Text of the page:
23 August 2011

Leaving a Piece of my Heart Behind

In previous posts, I told the story of our first and second pregnancies, and the birth of Abigail at 33 weeks gestation. To continue...

On her second day of life, Abigail was moved out of the high-risk area to the low-risk area of the NICU. We were already feeling better about her status there.

Over the next couple of days, I spent as much time in the NICU with my baby as possible. On the 3rd day, Abigail had elevated bilirubin and had to be put in a jaundice bed the day we left as well. So she was laying under a bright blue light with foam goggles on, and I wasn't able to hold her as much that day. Later that day, I had to check out of the hospital. My doctor had already given me an extra day by justifying it to my insurance company with my blood pressure and the magnesium drip. But I had reached my max. The hospital was very lenient with me by letting me stay until around 8PM.

I know many women who have had to leave the hospital without their baby(ies), and for those of you who have been lucky enough to have never gone through this, it is a surprising and indescribable feeling. Throughout the pregnancy, every time I walked into that hospital, I would see one or more women being transported to their car with a car seat on the transport cart and the baby in their arms. That is what I had envisioned for myself. But that was not my reality. I had to say goodbye to my baby, and get transported down to my car without a baby in my arms.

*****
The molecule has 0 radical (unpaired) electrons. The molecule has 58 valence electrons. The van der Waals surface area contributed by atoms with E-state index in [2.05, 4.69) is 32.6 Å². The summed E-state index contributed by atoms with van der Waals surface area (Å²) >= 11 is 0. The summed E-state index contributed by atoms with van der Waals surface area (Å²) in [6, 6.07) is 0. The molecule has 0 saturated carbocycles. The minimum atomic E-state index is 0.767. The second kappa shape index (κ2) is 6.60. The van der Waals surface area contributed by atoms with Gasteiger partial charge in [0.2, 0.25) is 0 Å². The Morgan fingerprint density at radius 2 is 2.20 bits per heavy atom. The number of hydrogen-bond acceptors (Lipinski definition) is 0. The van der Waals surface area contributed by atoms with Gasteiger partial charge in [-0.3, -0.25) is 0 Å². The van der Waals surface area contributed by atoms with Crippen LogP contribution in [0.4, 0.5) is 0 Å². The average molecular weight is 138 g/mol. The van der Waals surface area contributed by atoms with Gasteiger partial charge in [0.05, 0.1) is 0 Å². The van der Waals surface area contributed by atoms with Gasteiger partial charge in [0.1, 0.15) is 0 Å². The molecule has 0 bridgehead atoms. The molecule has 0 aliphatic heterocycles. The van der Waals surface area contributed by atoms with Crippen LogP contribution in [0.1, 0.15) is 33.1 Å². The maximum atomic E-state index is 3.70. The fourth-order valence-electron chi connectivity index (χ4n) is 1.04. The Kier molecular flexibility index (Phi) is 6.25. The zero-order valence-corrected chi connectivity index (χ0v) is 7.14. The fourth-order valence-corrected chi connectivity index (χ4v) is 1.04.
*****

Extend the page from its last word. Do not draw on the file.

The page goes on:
I was so afraid of that moment, and I had known it was coming for a few days. As we were loading my stuff on the cart, and my husband was driving the car from the parking garage to the pick-up area, I felt that feeling of forgetting something. And I was embarrassed to be wheeled down with my pink baby celebration stuff and no baby. I felt like a piece of me was being about to be torn away. She was inside of me for 8 months, and now I had to sleep across town from her.

We left the room, and I started to cry. The lady who wheeled me down to the car told me the story of her daughter's stay in the NICU. She showed me a picture of her school-age, healthy daughter, and God used her to keep me from bawling the whole way to the car. I did cry most of the way home though.  It was so hard leaving Abigail behind. I knew she would be ok, but it was still difficult.

Leaving your baby at the hospital is like leaving a piece of yourself at the hospital. It is unbelievably difficult. It's like cutting out your heart and leaving it behind. I cry still when I think about it.

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